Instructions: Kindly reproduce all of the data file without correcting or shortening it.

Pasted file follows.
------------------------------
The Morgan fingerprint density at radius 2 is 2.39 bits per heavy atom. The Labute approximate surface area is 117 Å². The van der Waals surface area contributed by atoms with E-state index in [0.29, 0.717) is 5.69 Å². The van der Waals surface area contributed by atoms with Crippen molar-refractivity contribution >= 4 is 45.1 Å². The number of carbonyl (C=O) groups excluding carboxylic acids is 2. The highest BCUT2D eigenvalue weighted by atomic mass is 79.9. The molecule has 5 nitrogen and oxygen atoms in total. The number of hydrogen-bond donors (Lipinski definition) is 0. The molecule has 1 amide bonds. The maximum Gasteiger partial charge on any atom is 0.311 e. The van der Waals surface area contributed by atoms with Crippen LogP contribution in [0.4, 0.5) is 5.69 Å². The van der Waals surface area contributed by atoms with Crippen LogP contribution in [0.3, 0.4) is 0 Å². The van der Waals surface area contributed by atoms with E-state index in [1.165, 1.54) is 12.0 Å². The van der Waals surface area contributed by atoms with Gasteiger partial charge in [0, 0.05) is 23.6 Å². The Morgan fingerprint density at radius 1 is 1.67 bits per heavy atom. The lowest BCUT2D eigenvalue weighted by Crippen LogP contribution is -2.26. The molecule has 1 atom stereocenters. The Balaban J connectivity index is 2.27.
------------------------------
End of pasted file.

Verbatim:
The Morgan fingerprint density at radius 2 is 2.39 bits per heavy atom. The Labute approximate surface area is 117 Å². The van der Waals surface area contributed by atoms with E-state index in [0.29, 0.717) is 5.69 Å². The van der Waals surface area contributed by atoms with Crippen molar-refractivity contribution >= 4 is 45.1 Å². The number of carbonyl (C=O) groups excluding carboxylic acids is 2. The highest BCUT2D eigenvalue weighted by atomic mass is 79.9. The molecule has 5 nitrogen and oxygen atoms in total. The number of hydrogen-bond donors (Lipinski definition) is 0. The molecule has 1 amide bonds. The maximum Gasteiger partial charge on any atom is 0.311 e. The van der Waals surface area contributed by atoms with Crippen LogP contribution in [0.4, 0.5) is 5.69 Å². The van der Waals surface area contributed by atoms with Crippen LogP contribution in [0.3, 0.4) is 0 Å². The van der Waals surface area contributed by atoms with E-state index in [1.165, 1.54) is 12.0 Å². The van der Waals surface area contributed by atoms with Gasteiger partial charge in [0, 0.05) is 23.6 Å². The Morgan fingerprint density at radius 1 is 1.67 bits per heavy atom. The lowest BCUT2D eigenvalue weighted by Crippen LogP contribution is -2.26. The molecule has 1 atom stereocenters. The Balaban J connectivity index is 2.27.